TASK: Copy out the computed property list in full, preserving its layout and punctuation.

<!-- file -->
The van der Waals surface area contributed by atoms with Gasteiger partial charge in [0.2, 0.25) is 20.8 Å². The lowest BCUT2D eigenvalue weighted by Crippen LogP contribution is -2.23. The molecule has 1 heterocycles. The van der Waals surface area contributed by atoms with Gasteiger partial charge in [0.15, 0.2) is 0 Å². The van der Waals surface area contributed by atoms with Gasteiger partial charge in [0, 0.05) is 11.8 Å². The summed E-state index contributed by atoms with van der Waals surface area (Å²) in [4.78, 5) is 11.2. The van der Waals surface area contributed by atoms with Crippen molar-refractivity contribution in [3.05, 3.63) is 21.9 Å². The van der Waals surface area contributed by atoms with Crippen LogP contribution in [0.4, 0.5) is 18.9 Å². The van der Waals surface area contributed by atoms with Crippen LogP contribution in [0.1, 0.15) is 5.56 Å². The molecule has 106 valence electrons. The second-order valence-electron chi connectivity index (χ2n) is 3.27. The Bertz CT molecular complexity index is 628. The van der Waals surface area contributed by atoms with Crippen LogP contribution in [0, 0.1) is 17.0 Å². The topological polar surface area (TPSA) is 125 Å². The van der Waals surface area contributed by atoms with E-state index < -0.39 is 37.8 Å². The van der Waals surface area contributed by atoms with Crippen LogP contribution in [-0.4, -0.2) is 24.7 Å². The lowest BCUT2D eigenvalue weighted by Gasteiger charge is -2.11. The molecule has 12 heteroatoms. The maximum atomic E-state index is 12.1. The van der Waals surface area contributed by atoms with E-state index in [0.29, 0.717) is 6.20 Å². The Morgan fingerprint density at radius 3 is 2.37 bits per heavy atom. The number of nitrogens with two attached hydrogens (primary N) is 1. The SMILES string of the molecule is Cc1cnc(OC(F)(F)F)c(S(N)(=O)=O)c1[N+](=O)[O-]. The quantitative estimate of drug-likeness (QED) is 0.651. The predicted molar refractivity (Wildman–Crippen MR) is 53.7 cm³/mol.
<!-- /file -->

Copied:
The van der Waals surface area contributed by atoms with Gasteiger partial charge in [0.2, 0.25) is 20.8 Å². The lowest BCUT2D eigenvalue weighted by Crippen LogP contribution is -2.23. The molecule has 1 heterocycles. The van der Waals surface area contributed by atoms with Gasteiger partial charge in [0.15, 0.2) is 0 Å². The van der Waals surface area contributed by atoms with Gasteiger partial charge in [0, 0.05) is 11.8 Å². The summed E-state index contributed by atoms with van der Waals surface area (Å²) in [4.78, 5) is 11.2. The van der Waals surface area contributed by atoms with Crippen molar-refractivity contribution in [3.05, 3.63) is 21.9 Å². The van der Waals surface area contributed by atoms with Crippen LogP contribution in [0.4, 0.5) is 18.9 Å². The van der Waals surface area contributed by atoms with Crippen LogP contribution in [0.1, 0.15) is 5.56 Å². The molecule has 106 valence electrons. The second-order valence-electron chi connectivity index (χ2n) is 3.27. The Bertz CT molecular complexity index is 628. The van der Waals surface area contributed by atoms with Crippen LogP contribution in [0, 0.1) is 17.0 Å². The topological polar surface area (TPSA) is 125 Å². The van der Waals surface area contributed by atoms with E-state index < -0.39 is 37.8 Å². The van der Waals surface area contributed by atoms with Crippen LogP contribution in [-0.4, -0.2) is 24.7 Å². The lowest BCUT2D eigenvalue weighted by Gasteiger charge is -2.11. The molecule has 12 heteroatoms. The maximum atomic E-state index is 12.1. The van der Waals surface area contributed by atoms with E-state index in [0.29, 0.717) is 6.20 Å². The Morgan fingerprint density at radius 3 is 2.37 bits per heavy atom. The number of nitrogens with two attached hydrogens (primary N) is 1. The SMILES string of the molecule is Cc1cnc(OC(F)(F)F)c(S(N)(=O)=O)c1[N+](=O)[O-]. The quantitative estimate of drug-likeness (QED) is 0.651. The predicted molar refractivity (Wildman–Crippen MR) is 53.7 cm³/mol.